Register and GDPR
This blog gives an overview of how the EU General Data Protection Regulation (GDPR) affects Register and some considerations and recommendations for compliance.
We are now going to discuss the scenario where you are using our Customer Relationship Manager (CRM) functionality to store data about your customers. Let’s first make some definitions as laid out by GDPR.
Personal Data means data about a living individual who can be identified from the data (or from the data and other information either in your possession or likely to come into your possession).
This is information you may store using our CRM functionality. For example, customer name, address, Date of birth, favourite table or stylist.
Data Controller means the natural or legal person who (either alone or jointly or in common with other persons) determines the purposes for which and the manner in which any personal information is, or is to be, processed.
As a merchant you are in control of this data and you are the data controller.
Data Processors (or Service Providers)
Data Processor (or Service Provider) means any natural or legal person who processes the data on behalf of the Data Controller.
As the provider of the service we are the data processor.
GDPR Compliancy Recommendations
You may want to consider external assistance on how GDPR specifically affects your business, but here are a few pointers. As you have control of what data is stored and are the entity creating the data you are the Data Controller. As the data controller for the customer data it is your responsibility to ensure GDPR compliance.
What to data to store.
The CRM element of Register is highly configurable, and you can add or delete data items to record against the customer. In general terms, you should only store information you actually need to use and is relevant for your business.
We recommend using different logins and associated pin numbers. I.e. do not use a generic pin number across clerks and do not share clerk logins.
Register has its own log in and timeout settings for security. However, we would also recommend you set a timeout and password on the EPOS computer itself to lock the whole computer down. This could be on the tablet or integrated computer device.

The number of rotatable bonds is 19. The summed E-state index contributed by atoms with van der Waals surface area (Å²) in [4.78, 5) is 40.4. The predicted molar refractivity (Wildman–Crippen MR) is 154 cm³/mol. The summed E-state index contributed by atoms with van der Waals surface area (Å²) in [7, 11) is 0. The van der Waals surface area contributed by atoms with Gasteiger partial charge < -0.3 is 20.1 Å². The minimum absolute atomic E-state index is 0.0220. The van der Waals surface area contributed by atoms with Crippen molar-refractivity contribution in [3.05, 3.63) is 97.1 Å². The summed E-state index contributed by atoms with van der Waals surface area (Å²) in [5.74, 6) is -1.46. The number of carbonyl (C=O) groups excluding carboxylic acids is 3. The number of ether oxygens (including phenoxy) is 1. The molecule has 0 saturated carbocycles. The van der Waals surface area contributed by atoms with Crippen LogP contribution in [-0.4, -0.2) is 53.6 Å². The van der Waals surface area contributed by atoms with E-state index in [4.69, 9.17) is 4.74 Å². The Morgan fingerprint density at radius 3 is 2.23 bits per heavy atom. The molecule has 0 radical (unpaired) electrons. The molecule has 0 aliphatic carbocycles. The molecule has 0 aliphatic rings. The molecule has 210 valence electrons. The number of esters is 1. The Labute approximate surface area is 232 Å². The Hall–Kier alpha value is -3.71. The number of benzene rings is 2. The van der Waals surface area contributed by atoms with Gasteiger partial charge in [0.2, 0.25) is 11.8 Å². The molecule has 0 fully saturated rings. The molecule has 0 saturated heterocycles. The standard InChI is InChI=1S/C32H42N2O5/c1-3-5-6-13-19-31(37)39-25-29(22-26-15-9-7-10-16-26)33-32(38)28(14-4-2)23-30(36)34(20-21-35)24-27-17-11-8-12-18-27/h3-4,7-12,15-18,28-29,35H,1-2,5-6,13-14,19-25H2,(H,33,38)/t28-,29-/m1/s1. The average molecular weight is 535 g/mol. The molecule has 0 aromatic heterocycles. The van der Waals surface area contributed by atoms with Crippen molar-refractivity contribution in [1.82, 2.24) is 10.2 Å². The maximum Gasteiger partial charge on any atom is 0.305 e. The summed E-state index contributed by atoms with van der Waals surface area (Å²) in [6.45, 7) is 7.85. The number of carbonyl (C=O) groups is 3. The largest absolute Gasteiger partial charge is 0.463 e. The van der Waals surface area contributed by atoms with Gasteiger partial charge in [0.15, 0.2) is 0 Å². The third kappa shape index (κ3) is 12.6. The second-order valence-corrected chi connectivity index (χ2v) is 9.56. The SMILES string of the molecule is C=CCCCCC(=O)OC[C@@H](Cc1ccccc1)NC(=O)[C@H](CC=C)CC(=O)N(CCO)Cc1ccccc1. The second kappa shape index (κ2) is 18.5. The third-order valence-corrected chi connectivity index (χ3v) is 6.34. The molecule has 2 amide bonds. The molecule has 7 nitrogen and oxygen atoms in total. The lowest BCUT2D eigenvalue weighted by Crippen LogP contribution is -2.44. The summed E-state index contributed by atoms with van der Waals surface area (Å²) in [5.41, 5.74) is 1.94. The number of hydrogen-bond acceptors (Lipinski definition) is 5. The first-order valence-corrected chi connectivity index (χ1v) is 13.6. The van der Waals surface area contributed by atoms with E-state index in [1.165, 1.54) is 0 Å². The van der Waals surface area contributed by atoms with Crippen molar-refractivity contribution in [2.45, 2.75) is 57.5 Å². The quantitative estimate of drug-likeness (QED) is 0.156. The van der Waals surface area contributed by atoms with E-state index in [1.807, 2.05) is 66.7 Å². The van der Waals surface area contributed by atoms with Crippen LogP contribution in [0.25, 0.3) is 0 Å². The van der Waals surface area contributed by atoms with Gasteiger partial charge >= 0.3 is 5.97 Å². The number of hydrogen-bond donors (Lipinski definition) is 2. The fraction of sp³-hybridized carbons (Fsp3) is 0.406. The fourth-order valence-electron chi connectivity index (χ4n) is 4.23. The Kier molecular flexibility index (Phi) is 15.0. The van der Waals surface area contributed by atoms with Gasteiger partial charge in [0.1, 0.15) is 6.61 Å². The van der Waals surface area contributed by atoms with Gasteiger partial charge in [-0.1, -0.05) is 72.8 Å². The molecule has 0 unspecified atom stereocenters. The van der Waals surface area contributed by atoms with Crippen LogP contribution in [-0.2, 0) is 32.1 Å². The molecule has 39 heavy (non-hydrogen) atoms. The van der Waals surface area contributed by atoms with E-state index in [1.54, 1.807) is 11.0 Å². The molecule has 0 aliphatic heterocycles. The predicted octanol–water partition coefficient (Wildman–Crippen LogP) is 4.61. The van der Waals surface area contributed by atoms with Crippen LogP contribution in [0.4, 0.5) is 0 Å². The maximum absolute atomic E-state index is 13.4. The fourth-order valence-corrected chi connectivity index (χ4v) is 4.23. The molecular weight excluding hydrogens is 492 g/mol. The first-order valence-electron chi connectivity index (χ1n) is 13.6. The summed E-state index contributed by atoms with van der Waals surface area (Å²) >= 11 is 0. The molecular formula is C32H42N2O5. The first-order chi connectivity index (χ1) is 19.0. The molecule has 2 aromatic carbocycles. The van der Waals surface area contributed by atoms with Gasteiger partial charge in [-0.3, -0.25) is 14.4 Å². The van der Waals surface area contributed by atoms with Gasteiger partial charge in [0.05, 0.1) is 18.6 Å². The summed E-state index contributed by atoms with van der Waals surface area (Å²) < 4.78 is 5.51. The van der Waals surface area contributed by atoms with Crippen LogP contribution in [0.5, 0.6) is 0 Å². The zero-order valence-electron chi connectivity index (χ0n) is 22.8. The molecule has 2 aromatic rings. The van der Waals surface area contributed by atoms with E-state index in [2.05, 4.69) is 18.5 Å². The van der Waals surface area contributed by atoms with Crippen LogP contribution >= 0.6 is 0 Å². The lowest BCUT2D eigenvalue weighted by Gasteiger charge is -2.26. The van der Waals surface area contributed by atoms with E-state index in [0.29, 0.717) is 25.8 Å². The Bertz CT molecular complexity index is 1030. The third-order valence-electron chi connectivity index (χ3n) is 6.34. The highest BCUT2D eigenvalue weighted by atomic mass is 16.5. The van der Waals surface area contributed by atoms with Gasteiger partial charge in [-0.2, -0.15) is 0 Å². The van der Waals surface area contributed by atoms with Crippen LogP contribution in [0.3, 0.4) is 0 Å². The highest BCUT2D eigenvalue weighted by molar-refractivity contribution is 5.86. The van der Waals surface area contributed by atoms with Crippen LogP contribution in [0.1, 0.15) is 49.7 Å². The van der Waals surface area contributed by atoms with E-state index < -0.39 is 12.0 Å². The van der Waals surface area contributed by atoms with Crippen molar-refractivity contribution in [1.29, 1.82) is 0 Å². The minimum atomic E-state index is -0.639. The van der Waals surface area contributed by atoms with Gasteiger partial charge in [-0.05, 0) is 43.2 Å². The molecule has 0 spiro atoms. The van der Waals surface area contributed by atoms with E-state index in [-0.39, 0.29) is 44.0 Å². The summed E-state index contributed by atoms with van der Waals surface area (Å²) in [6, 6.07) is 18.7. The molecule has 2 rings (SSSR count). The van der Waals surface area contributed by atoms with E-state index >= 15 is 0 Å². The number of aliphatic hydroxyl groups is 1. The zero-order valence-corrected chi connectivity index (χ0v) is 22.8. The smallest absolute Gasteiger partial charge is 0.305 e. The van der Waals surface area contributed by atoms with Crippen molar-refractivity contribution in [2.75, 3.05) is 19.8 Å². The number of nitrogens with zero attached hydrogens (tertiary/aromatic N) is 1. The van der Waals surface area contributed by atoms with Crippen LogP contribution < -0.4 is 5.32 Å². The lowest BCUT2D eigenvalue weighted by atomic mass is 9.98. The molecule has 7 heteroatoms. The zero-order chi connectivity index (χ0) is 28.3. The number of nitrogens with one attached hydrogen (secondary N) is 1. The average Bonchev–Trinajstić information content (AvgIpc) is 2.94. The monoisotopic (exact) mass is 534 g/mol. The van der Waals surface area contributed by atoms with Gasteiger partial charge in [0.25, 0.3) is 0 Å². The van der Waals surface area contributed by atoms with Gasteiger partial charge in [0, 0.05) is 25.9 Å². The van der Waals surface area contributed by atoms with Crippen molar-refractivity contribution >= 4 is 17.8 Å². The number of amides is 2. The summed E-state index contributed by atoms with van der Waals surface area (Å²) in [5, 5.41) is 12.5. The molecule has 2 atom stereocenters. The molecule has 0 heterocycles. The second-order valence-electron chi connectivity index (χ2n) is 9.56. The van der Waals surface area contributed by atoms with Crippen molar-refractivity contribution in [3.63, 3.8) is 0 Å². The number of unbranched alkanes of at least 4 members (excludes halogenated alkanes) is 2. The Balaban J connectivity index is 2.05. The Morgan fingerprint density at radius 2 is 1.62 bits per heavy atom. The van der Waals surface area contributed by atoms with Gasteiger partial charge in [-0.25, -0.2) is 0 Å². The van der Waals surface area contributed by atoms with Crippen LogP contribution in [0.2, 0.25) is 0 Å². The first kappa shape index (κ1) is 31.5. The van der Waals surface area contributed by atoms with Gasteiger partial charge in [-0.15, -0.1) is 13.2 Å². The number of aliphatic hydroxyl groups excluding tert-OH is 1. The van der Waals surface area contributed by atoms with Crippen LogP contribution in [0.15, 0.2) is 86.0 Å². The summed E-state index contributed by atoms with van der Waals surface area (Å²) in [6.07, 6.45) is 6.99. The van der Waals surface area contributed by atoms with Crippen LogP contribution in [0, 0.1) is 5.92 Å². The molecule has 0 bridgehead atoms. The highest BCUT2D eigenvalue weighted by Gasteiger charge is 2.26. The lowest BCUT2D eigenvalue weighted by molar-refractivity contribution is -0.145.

Gaining Authority to store the data
Customers must be asked if they are happy for you to store use and process their data. This must also be recorded for reference. Within Register under the CRM configuration you can use any or all of the following pre-configured questions.
You can also configure any custom question and answers as you see fit.
How to manage customer rights
As you are storing customer information, the customer has certain rights under GDPR. This section describes them and how to handle them.
The right to access, update or to delete the information you have on the customer.
If the customer requests access to view their data, you can look them up on the CRM locally on the Register if in store and show the customer. Or look them up via the Web Portal and export and provide this to the customer. If the customer requests an update to their information, this can be made on the Register or via the Web Portal. If the customer wants their data deleted from Register, known as “the right to be forgotten” you can delete them from the Register client or the Web Portal.
The right of rectification.
The customer has the right to have their information rectified if that information is inaccurate or incomplete. This can be implemented on the Register client or the web portal.
The right to object.
The customer has the right to object to your processing of their Personal Data. You can configure this as questions on the CRM see above under “Gaining Authority to store the data”. If they are existing, you can either delete them or not enter them on the system if they are new.
The right of restriction.
The customer has the right to request that you restrict the processing of their personal information. You can record their preferences under the CRM. It is your responsibility to ensure they are met. For instance, if they state they are OK for appointment text reminders, but do not email, then do not email them.
The right to data portability.
Customers have the right to be provided with a copy of the information you have on them in a structured, machine-readable and commonly used format. You can export their information to an Excel Spreadsheet via the Web Portal.
The right to withdraw consent.
Customers also have the right to withdraw their consent at any time where you relied on their consent to process their personal information. You can update this either on the Web Portal or via the Register client. You could delete them entirely or alter an answer to a question from yes to no. For instance, “Accept Marketing”, change the answer from yes to no. You may then need to alter this in any marketing tools that you use.